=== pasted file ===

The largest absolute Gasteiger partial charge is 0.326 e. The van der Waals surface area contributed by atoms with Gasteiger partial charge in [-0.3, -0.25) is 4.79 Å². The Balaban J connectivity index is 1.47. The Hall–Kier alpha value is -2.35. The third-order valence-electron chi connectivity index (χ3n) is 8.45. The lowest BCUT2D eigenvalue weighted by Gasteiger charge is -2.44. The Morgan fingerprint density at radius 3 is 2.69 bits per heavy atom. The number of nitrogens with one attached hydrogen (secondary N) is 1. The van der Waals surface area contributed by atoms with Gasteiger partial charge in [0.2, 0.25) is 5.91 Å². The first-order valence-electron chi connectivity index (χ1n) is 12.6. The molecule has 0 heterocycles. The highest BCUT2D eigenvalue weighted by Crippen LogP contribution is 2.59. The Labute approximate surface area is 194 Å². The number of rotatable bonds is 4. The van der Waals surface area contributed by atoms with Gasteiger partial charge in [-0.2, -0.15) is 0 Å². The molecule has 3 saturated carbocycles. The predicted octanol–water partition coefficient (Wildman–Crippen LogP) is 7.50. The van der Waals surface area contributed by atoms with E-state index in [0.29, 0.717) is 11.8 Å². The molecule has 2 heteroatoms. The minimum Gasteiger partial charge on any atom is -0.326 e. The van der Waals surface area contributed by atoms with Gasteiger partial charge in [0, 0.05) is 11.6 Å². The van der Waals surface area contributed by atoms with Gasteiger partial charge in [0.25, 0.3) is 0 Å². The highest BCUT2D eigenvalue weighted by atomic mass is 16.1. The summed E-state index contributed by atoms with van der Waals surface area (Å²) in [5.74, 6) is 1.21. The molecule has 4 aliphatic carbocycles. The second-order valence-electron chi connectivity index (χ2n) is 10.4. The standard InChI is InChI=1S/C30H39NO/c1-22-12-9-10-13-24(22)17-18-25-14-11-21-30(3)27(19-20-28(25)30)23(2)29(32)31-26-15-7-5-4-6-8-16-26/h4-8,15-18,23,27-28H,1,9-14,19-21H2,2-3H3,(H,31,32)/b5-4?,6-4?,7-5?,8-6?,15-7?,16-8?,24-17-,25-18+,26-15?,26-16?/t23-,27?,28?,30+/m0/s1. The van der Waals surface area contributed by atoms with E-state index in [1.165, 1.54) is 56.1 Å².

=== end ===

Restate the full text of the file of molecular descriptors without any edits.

The largest absolute Gasteiger partial charge is 0.326 e. The van der Waals surface area contributed by atoms with Gasteiger partial charge in [-0.3, -0.25) is 4.79 Å². The Balaban J connectivity index is 1.47. The Hall–Kier alpha value is -2.35. The third-order valence-electron chi connectivity index (χ3n) is 8.45. The lowest BCUT2D eigenvalue weighted by Gasteiger charge is -2.44. The Morgan fingerprint density at radius 3 is 2.69 bits per heavy atom. The number of nitrogens with one attached hydrogen (secondary N) is 1. The van der Waals surface area contributed by atoms with Gasteiger partial charge in [0.2, 0.25) is 5.91 Å². The first-order valence-electron chi connectivity index (χ1n) is 12.6. The molecule has 0 heterocycles. The highest BCUT2D eigenvalue weighted by Crippen LogP contribution is 2.59. The Labute approximate surface area is 194 Å². The number of rotatable bonds is 4. The van der Waals surface area contributed by atoms with Gasteiger partial charge in [-0.2, -0.15) is 0 Å². The molecule has 3 saturated carbocycles. The predicted octanol–water partition coefficient (Wildman–Crippen LogP) is 7.50. The van der Waals surface area contributed by atoms with E-state index in [0.29, 0.717) is 11.8 Å². The molecule has 2 heteroatoms. The minimum Gasteiger partial charge on any atom is -0.326 e. The van der Waals surface area contributed by atoms with Gasteiger partial charge in [0, 0.05) is 11.6 Å². The van der Waals surface area contributed by atoms with Gasteiger partial charge in [0.25, 0.3) is 0 Å². The highest BCUT2D eigenvalue weighted by atomic mass is 16.1. The summed E-state index contributed by atoms with van der Waals surface area (Å²) in [5.74, 6) is 1.21. The molecule has 4 aliphatic carbocycles. The second-order valence-electron chi connectivity index (χ2n) is 10.4. The standard InChI is InChI=1S/C30H39NO/c1-22-12-9-10-13-24(22)17-18-25-14-11-21-30(3)27(19-20-28(25)30)23(2)29(32)31-26-15-7-5-4-6-8-16-26/h4-8,15-18,23,27-28H,1,9-14,19-21H2,2-3H3,(H,31,32)/b5-4?,6-4?,7-5?,8-6?,15-7?,16-8?,24-17-,25-18+,26-15?,26-16?/t23-,27?,28?,30+/m0/s1. The van der Waals surface area contributed by atoms with E-state index in [1.165, 1.54) is 56.1 Å².